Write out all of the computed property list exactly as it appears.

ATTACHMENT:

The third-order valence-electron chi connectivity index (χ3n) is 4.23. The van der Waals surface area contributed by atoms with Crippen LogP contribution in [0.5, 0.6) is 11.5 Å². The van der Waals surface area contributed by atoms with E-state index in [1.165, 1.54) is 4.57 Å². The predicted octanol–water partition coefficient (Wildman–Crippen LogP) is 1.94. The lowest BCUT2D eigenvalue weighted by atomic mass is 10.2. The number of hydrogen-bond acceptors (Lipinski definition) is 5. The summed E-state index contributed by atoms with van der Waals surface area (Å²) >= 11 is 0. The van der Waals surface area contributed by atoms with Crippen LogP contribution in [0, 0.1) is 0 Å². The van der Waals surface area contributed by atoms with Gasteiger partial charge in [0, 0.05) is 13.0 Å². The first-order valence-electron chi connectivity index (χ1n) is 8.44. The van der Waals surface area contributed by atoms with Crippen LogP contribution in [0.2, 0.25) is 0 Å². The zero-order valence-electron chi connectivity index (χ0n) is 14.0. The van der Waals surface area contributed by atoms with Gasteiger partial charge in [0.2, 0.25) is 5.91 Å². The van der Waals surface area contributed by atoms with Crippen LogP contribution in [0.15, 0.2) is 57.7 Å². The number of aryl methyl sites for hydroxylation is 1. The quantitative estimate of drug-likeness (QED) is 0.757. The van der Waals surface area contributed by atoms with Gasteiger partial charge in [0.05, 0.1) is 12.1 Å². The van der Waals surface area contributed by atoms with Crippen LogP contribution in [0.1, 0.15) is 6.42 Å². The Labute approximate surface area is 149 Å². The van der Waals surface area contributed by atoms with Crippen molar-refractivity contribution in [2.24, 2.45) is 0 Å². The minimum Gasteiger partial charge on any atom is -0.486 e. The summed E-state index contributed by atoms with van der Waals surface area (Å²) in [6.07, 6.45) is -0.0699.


The third-order valence-electron chi connectivity index (χ3n) is 4.23. The van der Waals surface area contributed by atoms with Crippen LogP contribution in [0.5, 0.6) is 11.5 Å². The van der Waals surface area contributed by atoms with E-state index in [1.165, 1.54) is 4.57 Å². The predicted octanol–water partition coefficient (Wildman–Crippen LogP) is 1.94. The lowest BCUT2D eigenvalue weighted by atomic mass is 10.2. The number of hydrogen-bond acceptors (Lipinski definition) is 5. The summed E-state index contributed by atoms with van der Waals surface area (Å²) >= 11 is 0. The van der Waals surface area contributed by atoms with Crippen LogP contribution in [0, 0.1) is 0 Å². The van der Waals surface area contributed by atoms with Gasteiger partial charge in [0, 0.05) is 13.0 Å². The first-order valence-electron chi connectivity index (χ1n) is 8.44. The van der Waals surface area contributed by atoms with Crippen LogP contribution in [0.2, 0.25) is 0 Å². The zero-order valence-electron chi connectivity index (χ0n) is 14.0. The van der Waals surface area contributed by atoms with Gasteiger partial charge in [0.2, 0.25) is 5.91 Å². The van der Waals surface area contributed by atoms with Crippen LogP contribution in [0.15, 0.2) is 57.7 Å². The number of aryl methyl sites for hydroxylation is 1. The quantitative estimate of drug-likeness (QED) is 0.757. The van der Waals surface area contributed by atoms with Gasteiger partial charge in [0.05, 0.1) is 12.1 Å². The van der Waals surface area contributed by atoms with Crippen LogP contribution in [0.1, 0.15) is 6.42 Å². The Labute approximate surface area is 149 Å². The van der Waals surface area contributed by atoms with Crippen molar-refractivity contribution in [2.24, 2.45) is 0 Å². The minimum Gasteiger partial charge on any atom is -0.486 e. The summed E-state index contributed by atoms with van der Waals surface area (Å²) in [6.07, 6.45) is -0.0699.